Good friends can often see our blind spots. It takes courage to tell us stuff we don’t want to hear, but they are there to comfort us when life is rough.
Recently a friend shared an observation which she’d kept to herself for years. What she said kind of hurt, but I wish she’d spoken up sooner. As I thought about obsessed over it more, I cycled through the possible motivations for silence and sharing. It could be a desire to not sway my choices (though decisions made on inaccurate observations are inherently flawed.) It could be that she doubted the strength of our friendship (sometimes when told something we don’t want to acknowledge, we lash out.) Maybe she kept her silence until she thought I could handle the truth. It could be a combination of these, and other factors. I try not to dwell on the reasons I cannot know, and instead, appreciate the fact she finally did speak up.
Sometimes life feels like a corn maze. The greater design of my life is a mystery to me. I’m so focused on the day-to-day that I can’t see anything beyond the space my feet occupy. Actually, I tend to see what I want to and rationalize the rest. That’s where a good friend can be invaluable.
Offering superficial approval, passive agreement, and placating compliments is easy. Being a good friend is hard.
My hope is that we can all have a good friend- and be a good friend to someone.
I can’t recall the steps to proper research methodology, but I do remember one thing my Research Psychology professor told the class on the first day. Are you ready for this?
“Don’t ever assume. It makes an ASS out of U and ME.”
I think the shock that he cursed in class glued the phrase to my brain. My parents must be so proud to know that several hundred dollars spent on course enrollment and text books yielded this single pearl of wisdom that has stayed with me all these years. My glass is half full, though: at least I have a memento from this class – I dumped every last bit of Brief Calculus outside the classroom door after my final exam.
Even though I’ve never forgotten this advice, I haven’t always adhered to it. Several years into my insurance career, I had mailed a diskette to an agent’s office with files to update their policy issuance system. I included what I thought were detailed instructions on installing the files. Still, they called me because the files wouldn’t install.
Over the phone, I walked the woman through the process. She told me the computer was making lots of noise, but nothing else was happening. I commented that I had tested the diskette before mailing it, so I was concerned that it got damaged in the mail. Then she asked me, “Oh, was I supposed to put that square thing in the computer?”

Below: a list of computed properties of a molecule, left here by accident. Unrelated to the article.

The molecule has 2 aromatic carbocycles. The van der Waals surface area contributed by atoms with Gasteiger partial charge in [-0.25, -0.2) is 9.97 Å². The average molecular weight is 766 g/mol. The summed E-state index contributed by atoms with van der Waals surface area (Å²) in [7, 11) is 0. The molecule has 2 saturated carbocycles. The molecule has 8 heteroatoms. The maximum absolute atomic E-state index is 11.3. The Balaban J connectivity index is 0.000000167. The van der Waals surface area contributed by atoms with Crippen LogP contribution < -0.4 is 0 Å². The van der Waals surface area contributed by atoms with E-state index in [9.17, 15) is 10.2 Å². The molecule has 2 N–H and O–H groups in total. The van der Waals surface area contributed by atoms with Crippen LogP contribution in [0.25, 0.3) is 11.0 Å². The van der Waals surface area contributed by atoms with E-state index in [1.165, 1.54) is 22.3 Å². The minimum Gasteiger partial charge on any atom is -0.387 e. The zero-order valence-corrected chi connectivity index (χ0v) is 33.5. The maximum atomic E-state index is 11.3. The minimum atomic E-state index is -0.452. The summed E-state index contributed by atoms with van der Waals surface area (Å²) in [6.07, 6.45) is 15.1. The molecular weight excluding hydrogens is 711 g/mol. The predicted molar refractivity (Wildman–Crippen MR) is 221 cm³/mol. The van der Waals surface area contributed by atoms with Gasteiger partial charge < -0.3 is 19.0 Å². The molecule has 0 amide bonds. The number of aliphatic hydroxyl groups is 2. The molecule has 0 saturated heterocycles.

Um, well….I had assumed.
Over the many years I have been doing my job, I have learned to word my communications carefully so as not to cause undue confusion. I write to the level of the least familiar user and pay special attention to how sentences are structured. This training is an asset at work, but a curse in real life, because I can’t stop myself from over-analyzing the simplest of statements.
A couple of recent examples:
Over the weekend, we received an email regarding an upcoming Cub Scout meeting. Within the email, was this instruction: “Bring Webelos Handbook and Class A Uniform.”
This is the first meeting since the recruitment session we went to, so I am clueless. I wondered if they meant to bring the book and wear the uniform, or just to bring both (in case they would like to explain patch-placement to us newbies.) I was forced to ask what could be perceived as a dumb question, because they (wrongly) assumed that I would know. (If you’re curious, they wanted my son to wear the uniform.)
I get a fair number of emails from businesses trying to sell me stuff. I don’t open most of them, but last week, one got my attention. The subject line read: “Buy A Jacket, Get Pants Half Off.”
My first thought? Thanks anyway, but I prefer to wear my pants fully.
I know what they meant, but the word order made me chuckle. They assumed their message was clear, but they must have realized the ambiguity because a couple days later, I received another enticing email with this subject line: “Buy A Jacket, Get 50% Off Pants.” This was a much more attractive offer. Nobody wants to see me with pants half off 🙂
Do you have a story where assuming got you into trouble? Do you over-analyze what you read (or am I just weird?) What surprising piece of advice have you found most useful in your life? I’d love to read if you’re willing to share!